What is it?
As a national monument, the designated area will receive stronger environmental protections.
The area comprises 140,000 square miles of ocean dotted with dozens of coral reefs and tiny islands; it is a 1,400-mile-long, 100-mile-wide swath of pristine marine habitat larger than all U.S. national parks combined.
The area is considered an ecological jewel. It is a nesting and breeding site to more than 14 million seabirds and home to 7,000 marine and terrestrial species, more than a quarter of which are found nowhere else in the world.
It is an important nesting area for the threatened Hawaiian green sea turtle and home to the endangered Hawaiian monk seal, of which only 1,300 remain. The coral reefs of the region provide vital breeding and nursery habitat for numerous fish and other marine species.
Another key element of the area is its role as a breeding ground for sharks. This is particularly important in light of an emerging and counterintuitive discovery among ecologists that predator populations may be even more important to an ecosystem that the health of species at the bottom of the food pyramid in an ecosystem. Predators are not merely parasites on an ecosystem who serve as canaries in the mine to indicate its impending troubles. They actually drive ecosystem health.
The decision implements one of the growing consensus concepts in endangered species protection: Endangered species tend to be found clustered in key habitats, and providing strong protections for these key habitats through ecosystem management is the key to preventing these species from going extinct, because individual species function within an entire ecosystem. Usually, a species within an ecosystem isn't singled out for trouble, while the other specicies in the ecosystem are thriving. There is a web of life in any given habitat, and all species unique to a habitat rise and fall together to a great extent.
As Brian Nowicki, conservation biologist at the Center for Biological Diversity, put it:
Habitat loss and destruction is the No. 1 reason why species are imperiled. Clearly, if a species is close to extinction, it's occupying a habitat far smaller than it was when it was healthy. How can we expect a species to rebound if we don't give it expanded habitat to do so?
As set forth in another study, a habitat orientation allows us be proactive and prevent species from being endangered in the first place:
Ecosystem-level protection has a potential to avoid some species conservation problems in the future. . . . . A shift in focus to habitat protection and recovery planning is likely to make the species conservation goal of the ESA [Endangered Species Act] more attainable while reducing uncertainty. . . . Rather than waiting for the number of members of a species to get low enough to worry about extinction, a more effective strategy would be to identify potential problems and mitigate them before it becomes necessary to invoke the ESA. If that cannot be done through cooperation, then the ESA with its protection and recovery mandates becomes necessary. . . . The solution in most cases is providing adequate habitat.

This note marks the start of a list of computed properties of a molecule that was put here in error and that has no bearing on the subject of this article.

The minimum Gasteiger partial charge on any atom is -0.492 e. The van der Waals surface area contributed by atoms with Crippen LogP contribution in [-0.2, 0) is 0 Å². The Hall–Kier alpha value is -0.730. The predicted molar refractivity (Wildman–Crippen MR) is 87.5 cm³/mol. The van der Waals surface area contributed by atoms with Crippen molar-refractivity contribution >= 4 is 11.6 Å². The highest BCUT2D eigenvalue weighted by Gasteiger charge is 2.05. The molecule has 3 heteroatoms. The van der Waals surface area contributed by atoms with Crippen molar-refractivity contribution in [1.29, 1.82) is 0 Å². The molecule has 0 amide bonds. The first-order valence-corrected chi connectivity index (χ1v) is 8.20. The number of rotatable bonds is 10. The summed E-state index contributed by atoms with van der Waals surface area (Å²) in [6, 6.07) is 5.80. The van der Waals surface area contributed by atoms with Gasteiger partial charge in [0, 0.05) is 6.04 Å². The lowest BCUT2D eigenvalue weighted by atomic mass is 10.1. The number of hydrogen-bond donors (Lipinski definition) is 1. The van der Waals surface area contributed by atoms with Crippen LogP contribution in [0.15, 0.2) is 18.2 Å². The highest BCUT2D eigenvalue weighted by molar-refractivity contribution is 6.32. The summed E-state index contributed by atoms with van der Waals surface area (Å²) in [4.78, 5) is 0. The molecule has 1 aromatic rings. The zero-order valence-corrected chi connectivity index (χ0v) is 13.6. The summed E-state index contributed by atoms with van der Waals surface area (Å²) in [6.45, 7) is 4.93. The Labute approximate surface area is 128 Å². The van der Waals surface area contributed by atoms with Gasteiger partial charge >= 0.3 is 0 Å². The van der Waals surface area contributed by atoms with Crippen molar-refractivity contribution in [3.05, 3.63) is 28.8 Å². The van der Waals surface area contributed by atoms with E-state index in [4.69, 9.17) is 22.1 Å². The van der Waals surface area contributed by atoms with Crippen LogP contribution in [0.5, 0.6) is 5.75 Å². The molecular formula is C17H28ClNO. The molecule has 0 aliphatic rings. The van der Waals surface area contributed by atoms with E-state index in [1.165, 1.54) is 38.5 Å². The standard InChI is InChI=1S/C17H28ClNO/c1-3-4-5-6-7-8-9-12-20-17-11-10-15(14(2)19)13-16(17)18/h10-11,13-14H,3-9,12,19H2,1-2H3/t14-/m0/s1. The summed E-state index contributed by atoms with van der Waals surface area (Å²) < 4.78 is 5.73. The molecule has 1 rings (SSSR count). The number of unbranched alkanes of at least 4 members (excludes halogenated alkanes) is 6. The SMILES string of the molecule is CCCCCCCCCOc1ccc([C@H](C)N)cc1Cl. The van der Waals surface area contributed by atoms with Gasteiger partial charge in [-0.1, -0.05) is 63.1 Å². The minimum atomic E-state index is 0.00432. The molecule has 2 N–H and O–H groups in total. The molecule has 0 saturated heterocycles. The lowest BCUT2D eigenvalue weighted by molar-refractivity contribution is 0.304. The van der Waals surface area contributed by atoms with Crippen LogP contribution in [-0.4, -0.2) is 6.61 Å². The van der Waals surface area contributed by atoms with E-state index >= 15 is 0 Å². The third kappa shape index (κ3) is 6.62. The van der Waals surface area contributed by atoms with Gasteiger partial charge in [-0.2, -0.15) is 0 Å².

This approach is a departure from a previous approach that looked at one species at a time in isolation, has focused on threats specific to that species, and has focused on imposing restrictions on piecemeal parcels of land held by private landowners. This has often proven difficult to enforce and has generated controversy, without prioritizing critical habitats over areas of relatively marginal importance.
The Politics and History
This action, under the Antiquities Act of 1906 allows for a more flexible conversion to higher protections than national park status and does not require Congressional approval. The area in Hawaii was first designated for protection in 1913 by Theodore Roosevelt, with protections expanded by President Clinton in a 2000 executive order. President Clinton used the power to create similar protections in Colorado in the Canyon of the Ancients National Monument in 2000, after having a few months earlier upgraded the Black Canyon of the Gunnison National Monument to National Park status. One wonders if the departure of Coloradan Gail Norton from her post as Secretary of Interior in the Bush Administration, where she had been a firm opponent of expanding habitat protections during her tenure, was a factor in the timing of this decision, and in the decision to give NOAA, rather than the Fish and Wildlife Service of the Interior Department, jurisdiction over the monument.
Let's hope that we see more habitat decisions along these lines in the future.